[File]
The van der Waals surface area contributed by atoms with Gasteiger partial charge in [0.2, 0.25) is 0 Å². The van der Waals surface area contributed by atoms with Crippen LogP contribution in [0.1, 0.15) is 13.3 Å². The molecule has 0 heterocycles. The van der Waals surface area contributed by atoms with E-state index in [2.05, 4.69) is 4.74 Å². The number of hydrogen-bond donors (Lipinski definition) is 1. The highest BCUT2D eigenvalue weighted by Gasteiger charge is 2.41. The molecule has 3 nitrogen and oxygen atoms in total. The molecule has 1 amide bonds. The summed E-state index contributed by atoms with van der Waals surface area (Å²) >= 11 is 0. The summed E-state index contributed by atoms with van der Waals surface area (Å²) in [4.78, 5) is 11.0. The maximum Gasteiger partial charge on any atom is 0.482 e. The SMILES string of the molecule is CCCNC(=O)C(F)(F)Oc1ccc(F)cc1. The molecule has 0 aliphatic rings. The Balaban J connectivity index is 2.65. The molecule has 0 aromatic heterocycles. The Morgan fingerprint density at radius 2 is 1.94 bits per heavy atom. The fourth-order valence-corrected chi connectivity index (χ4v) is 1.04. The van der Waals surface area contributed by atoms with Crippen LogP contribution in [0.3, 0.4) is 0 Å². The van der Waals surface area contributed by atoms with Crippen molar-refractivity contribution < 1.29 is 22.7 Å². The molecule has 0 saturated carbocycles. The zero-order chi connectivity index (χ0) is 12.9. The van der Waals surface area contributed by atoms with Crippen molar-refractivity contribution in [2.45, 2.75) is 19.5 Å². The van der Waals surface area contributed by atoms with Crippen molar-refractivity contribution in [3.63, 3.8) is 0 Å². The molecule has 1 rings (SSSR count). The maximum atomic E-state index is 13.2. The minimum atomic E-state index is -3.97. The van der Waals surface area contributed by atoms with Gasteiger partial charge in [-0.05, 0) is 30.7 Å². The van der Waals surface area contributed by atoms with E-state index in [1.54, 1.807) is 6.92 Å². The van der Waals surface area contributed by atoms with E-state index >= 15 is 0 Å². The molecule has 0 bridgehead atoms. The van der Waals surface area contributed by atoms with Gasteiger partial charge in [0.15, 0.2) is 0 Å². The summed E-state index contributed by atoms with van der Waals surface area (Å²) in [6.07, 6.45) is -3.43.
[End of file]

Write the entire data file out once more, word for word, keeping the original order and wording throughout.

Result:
The van der Waals surface area contributed by atoms with Gasteiger partial charge in [0.2, 0.25) is 0 Å². The van der Waals surface area contributed by atoms with Crippen LogP contribution in [0.1, 0.15) is 13.3 Å². The molecule has 0 heterocycles. The van der Waals surface area contributed by atoms with E-state index in [2.05, 4.69) is 4.74 Å². The number of hydrogen-bond donors (Lipinski definition) is 1. The highest BCUT2D eigenvalue weighted by Gasteiger charge is 2.41. The molecule has 3 nitrogen and oxygen atoms in total. The molecule has 1 amide bonds. The summed E-state index contributed by atoms with van der Waals surface area (Å²) >= 11 is 0. The summed E-state index contributed by atoms with van der Waals surface area (Å²) in [4.78, 5) is 11.0. The maximum Gasteiger partial charge on any atom is 0.482 e. The SMILES string of the molecule is CCCNC(=O)C(F)(F)Oc1ccc(F)cc1. The molecule has 0 aliphatic rings. The Balaban J connectivity index is 2.65. The molecule has 0 aromatic heterocycles. The Morgan fingerprint density at radius 2 is 1.94 bits per heavy atom. The fourth-order valence-corrected chi connectivity index (χ4v) is 1.04. The van der Waals surface area contributed by atoms with Crippen LogP contribution in [0.3, 0.4) is 0 Å². The van der Waals surface area contributed by atoms with Crippen molar-refractivity contribution < 1.29 is 22.7 Å². The molecule has 0 saturated carbocycles. The zero-order chi connectivity index (χ0) is 12.9. The van der Waals surface area contributed by atoms with Crippen molar-refractivity contribution in [2.45, 2.75) is 19.5 Å². The van der Waals surface area contributed by atoms with Crippen molar-refractivity contribution in [3.63, 3.8) is 0 Å². The molecule has 1 rings (SSSR count). The maximum atomic E-state index is 13.2. The minimum atomic E-state index is -3.97. The van der Waals surface area contributed by atoms with Gasteiger partial charge in [-0.05, 0) is 30.7 Å². The van der Waals surface area contributed by atoms with E-state index in [1.54, 1.807) is 6.92 Å². The van der Waals surface area contributed by atoms with E-state index >= 15 is 0 Å². The molecule has 0 bridgehead atoms. The van der Waals surface area contributed by atoms with Gasteiger partial charge in [0.15, 0.2) is 0 Å². The summed E-state index contributed by atoms with van der Waals surface area (Å²) in [6.07, 6.45) is -3.43.